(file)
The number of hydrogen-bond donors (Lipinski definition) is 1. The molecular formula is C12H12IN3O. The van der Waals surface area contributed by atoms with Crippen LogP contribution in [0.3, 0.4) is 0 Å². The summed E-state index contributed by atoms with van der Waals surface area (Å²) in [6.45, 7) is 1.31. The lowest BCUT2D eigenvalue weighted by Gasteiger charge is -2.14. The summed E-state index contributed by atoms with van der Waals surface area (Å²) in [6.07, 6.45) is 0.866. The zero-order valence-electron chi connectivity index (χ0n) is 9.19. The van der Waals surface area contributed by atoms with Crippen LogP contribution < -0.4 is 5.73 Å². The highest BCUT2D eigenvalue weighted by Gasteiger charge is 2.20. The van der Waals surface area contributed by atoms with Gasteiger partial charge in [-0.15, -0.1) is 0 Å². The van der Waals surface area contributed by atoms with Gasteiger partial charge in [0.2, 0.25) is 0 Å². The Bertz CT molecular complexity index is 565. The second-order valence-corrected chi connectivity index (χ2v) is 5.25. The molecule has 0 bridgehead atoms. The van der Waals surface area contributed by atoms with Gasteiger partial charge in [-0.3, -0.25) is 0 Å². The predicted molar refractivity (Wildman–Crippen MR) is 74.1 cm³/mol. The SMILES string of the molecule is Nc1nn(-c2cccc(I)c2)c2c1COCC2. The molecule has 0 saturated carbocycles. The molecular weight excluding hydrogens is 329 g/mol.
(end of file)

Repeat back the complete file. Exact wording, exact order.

The number of hydrogen-bond donors (Lipinski definition) is 1. The molecular formula is C12H12IN3O. The van der Waals surface area contributed by atoms with Crippen LogP contribution in [0.3, 0.4) is 0 Å². The summed E-state index contributed by atoms with van der Waals surface area (Å²) in [6.45, 7) is 1.31. The lowest BCUT2D eigenvalue weighted by Gasteiger charge is -2.14. The summed E-state index contributed by atoms with van der Waals surface area (Å²) in [6.07, 6.45) is 0.866. The zero-order valence-electron chi connectivity index (χ0n) is 9.19. The van der Waals surface area contributed by atoms with Crippen LogP contribution < -0.4 is 5.73 Å². The highest BCUT2D eigenvalue weighted by Gasteiger charge is 2.20. The van der Waals surface area contributed by atoms with Gasteiger partial charge in [-0.15, -0.1) is 0 Å². The van der Waals surface area contributed by atoms with Gasteiger partial charge in [0.2, 0.25) is 0 Å². The Bertz CT molecular complexity index is 565. The second-order valence-corrected chi connectivity index (χ2v) is 5.25. The molecule has 0 bridgehead atoms. The van der Waals surface area contributed by atoms with Gasteiger partial charge in [-0.3, -0.25) is 0 Å². The predicted molar refractivity (Wildman–Crippen MR) is 74.1 cm³/mol. The SMILES string of the molecule is Nc1nn(-c2cccc(I)c2)c2c1COCC2. The molecule has 0 saturated carbocycles. The molecular weight excluding hydrogens is 329 g/mol.